The OECD notes that Ireland continues to conduct mandatory Regulatory Impact Assessments (RIAs) for all primary laws and major subordinate regulations. But it does point out that in order – “...to more effectively monitor and assess the quality of RIA implementation, Ireland should consider establishing a central oversight body”.

The box below summarises the institutional setup for regulatory oversight in Ireland at present.  There is an implicit criticism in the final sentence, where the OECD states – “However, the implementation of regulatory management tools and oversight of sectoral economic regulators remains the responsibility of the relevant Department(s)”.

 Institutional setup for regulatory oversight in Ireland

Source: OECD Regulatory Policy Outlook 2018, Paris, 2018

 

How well does Ireland perform by comparison with other countries?

Regulatory Impact Assessments (RIAs) provide useful information to decision makers on whether and how to regulate to achieve public policy goals. The OECD report includes a number of comparisons of how well countries perform their regulatory functions. There is only space to refer to one set of comparisons; that is the one that measures how well countries do in delivering RIAs for primary legislation. The 2018 OECD Report shows that Ireland recorded a mixed performance, when compared with 36 other OECD Member States (excluded aggregate results for the OECD and the European Commission). In the set of comparisons, Ireland achieved an overall score of 53 per cent, which placed it in 16th place out of 37 OECD Member States.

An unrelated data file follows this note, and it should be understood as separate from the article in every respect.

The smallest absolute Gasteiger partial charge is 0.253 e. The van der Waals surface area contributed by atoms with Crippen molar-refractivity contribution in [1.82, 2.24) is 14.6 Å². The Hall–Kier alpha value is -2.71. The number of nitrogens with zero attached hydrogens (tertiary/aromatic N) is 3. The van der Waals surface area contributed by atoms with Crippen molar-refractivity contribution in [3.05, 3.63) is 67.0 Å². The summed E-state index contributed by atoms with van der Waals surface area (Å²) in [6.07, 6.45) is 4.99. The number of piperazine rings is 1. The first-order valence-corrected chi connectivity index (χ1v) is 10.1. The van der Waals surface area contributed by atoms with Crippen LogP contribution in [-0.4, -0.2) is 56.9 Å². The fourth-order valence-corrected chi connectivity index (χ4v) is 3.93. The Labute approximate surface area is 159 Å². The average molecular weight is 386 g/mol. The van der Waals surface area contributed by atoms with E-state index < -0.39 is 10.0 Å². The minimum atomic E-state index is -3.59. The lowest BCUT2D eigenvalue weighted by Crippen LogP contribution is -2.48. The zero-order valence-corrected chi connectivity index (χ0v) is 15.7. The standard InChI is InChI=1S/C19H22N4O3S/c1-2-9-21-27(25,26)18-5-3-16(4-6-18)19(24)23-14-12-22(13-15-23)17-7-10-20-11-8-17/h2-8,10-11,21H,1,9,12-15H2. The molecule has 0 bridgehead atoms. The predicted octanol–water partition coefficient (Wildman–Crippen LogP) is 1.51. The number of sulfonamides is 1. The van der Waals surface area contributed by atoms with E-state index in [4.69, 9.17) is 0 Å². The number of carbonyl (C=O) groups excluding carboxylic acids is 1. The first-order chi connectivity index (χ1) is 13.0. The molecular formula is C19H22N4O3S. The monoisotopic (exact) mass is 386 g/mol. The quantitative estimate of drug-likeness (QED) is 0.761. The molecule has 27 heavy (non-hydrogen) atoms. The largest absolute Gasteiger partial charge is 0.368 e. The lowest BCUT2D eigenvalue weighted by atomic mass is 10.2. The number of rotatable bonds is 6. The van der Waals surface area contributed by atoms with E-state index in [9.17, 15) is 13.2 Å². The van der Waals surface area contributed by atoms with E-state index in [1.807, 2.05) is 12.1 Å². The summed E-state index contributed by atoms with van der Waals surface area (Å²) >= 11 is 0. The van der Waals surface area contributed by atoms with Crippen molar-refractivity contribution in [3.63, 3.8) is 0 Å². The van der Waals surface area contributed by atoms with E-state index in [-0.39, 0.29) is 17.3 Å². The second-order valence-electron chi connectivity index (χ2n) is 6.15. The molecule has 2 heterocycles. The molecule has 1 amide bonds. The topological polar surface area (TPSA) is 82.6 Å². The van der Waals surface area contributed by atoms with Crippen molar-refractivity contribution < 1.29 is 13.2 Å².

As regards the constituent parts of the survey, Ireland’s performance varied considerably. It performed very well in terms of the systematic application of the methodology in Ireland, with a score of 80 per cent and joint 16th place in the league of 37 OECD Member States. Under RIA methodology, Ireland had a good score of 73 per cent and was in joint 10th place in the league of 37 OECD Member States. As regards transparency, however, Ireland achieved a low score of 41 per cent and 19th place in the league of 37. The lowest score for Ireland was recorded for “oversight”, where the score was only 15 per cent and ranking was 30th place out of 37.

 

  Table A: OECD Survey of RIA Performance, for Primary Legislation, 2014
Aspect Percentage (*) Position (out of 34**)
1. Systematic adoption of Regulatory 80% 16 (***)
Impact Assessment, Primary laws
2. Methodology of Regulatory Impact 73% 10 (***)
Assessment, Primary law
3. Transparency of Regulatory Impact 41% 19
Assessment, Primary law
4. Oversight of Regulatory Impact 15% 30
Assessment, Primary law
5. Aggregate score for Regulatory
Impact Assessment, Primary laws 53% 16
* Categories 1 through 4 were scored out
  of 'one', and Category 5 was scored out of 'four'.
**Survey based on 37 Member States (excluding OECD and European Commission

 

*** Joint position.

Source: OECD, Regulatory Policy Outlook 2018, Paris

 

Could more improvements be made? 

The OECD report provides a very useful check on how different countries perform on the regulatory front. In the case of Ireland, the OECD acknowledges the areas where progress has been made. But it also points out where improvements are still necessary. In particular it recommends that, Ireland should consider establishing a central oversight body for regulation. That would allow more effective monitoring and assessment of the quality of RIA implementation.

Tom Ferris

Tom Ferris is a Consultant Economist specialising in Better Regulation. He Lectures on a number of PAI courses and contributes regularly to PAI. He was formerly the Senior Economist at the Department of Transport. 

By |2018-11-07T08:23:08+00:00November 6th, 2018|News|0 Comments